“All of the talk about diversity and inclusion at the end of the day, it really is about being able to look beyond yourself,” said Abiona Berkeley, the interim senior associate dean for diversity, equity, and inclusion at Lewis Katz School of Medicine at Temple University.

Diversity at academic institutions can help provide students a more well-rounded education and cultural experience, studies show. At medical schools tasked with educating the next generation of doctors, diversity is increasingly considered mission-critical: Patients tend to respond better to treatment when they share a racial or ethnic background with their doctor, research has found.

For instance, one study of 1.8 million births between 1992 and 2015 found that Black infants cared for by Black physicians were more likely to survive than those cared for by white doctors.

A study interviewing 39 medical school admissions deans and directors found that even at schools with relatively diverse student bodies, students of color reported feeling dissatisfied with overwhelmingly white faculty.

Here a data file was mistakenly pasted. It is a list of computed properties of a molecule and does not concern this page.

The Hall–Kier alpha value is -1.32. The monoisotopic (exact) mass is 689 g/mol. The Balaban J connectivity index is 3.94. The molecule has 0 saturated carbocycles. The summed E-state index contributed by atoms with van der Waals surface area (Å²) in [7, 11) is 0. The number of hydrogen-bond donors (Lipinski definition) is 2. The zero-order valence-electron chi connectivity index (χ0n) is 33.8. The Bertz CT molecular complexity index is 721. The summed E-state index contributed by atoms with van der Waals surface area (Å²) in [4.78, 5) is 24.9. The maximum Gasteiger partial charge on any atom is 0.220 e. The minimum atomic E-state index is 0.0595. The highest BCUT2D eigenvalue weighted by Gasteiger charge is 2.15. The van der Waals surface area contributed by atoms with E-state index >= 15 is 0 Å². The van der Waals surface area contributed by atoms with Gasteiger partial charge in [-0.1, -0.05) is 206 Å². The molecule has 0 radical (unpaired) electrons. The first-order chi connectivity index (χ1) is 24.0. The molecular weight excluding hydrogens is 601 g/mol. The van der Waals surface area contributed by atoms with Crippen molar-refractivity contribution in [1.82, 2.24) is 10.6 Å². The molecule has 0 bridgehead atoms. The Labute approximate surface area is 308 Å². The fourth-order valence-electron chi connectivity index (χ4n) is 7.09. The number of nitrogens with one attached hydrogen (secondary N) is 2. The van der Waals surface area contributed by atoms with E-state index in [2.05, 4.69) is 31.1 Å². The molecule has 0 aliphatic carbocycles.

“‘You brought me here for what?’” one study participant reported hearing from students. “‘Where’s the faculty, where’s the leadership?’”

Diversity challenges in Philadelphia

The AAMC defines “underrepresented in medicine” as any group that does not make up the same proportion of doctors as they do in the general population. That includes individuals who are Black or African American, Hispanic or Latino, Native American, and Pacific Islander.

Asians and Asian Americans are typically not considered underrepresented because they account for a greater percentage of the physician workforce compared to their representation in the general population.

Medical school deans who spoke to The Inquirer said their schools are committed to improving diversity and pointed to progress: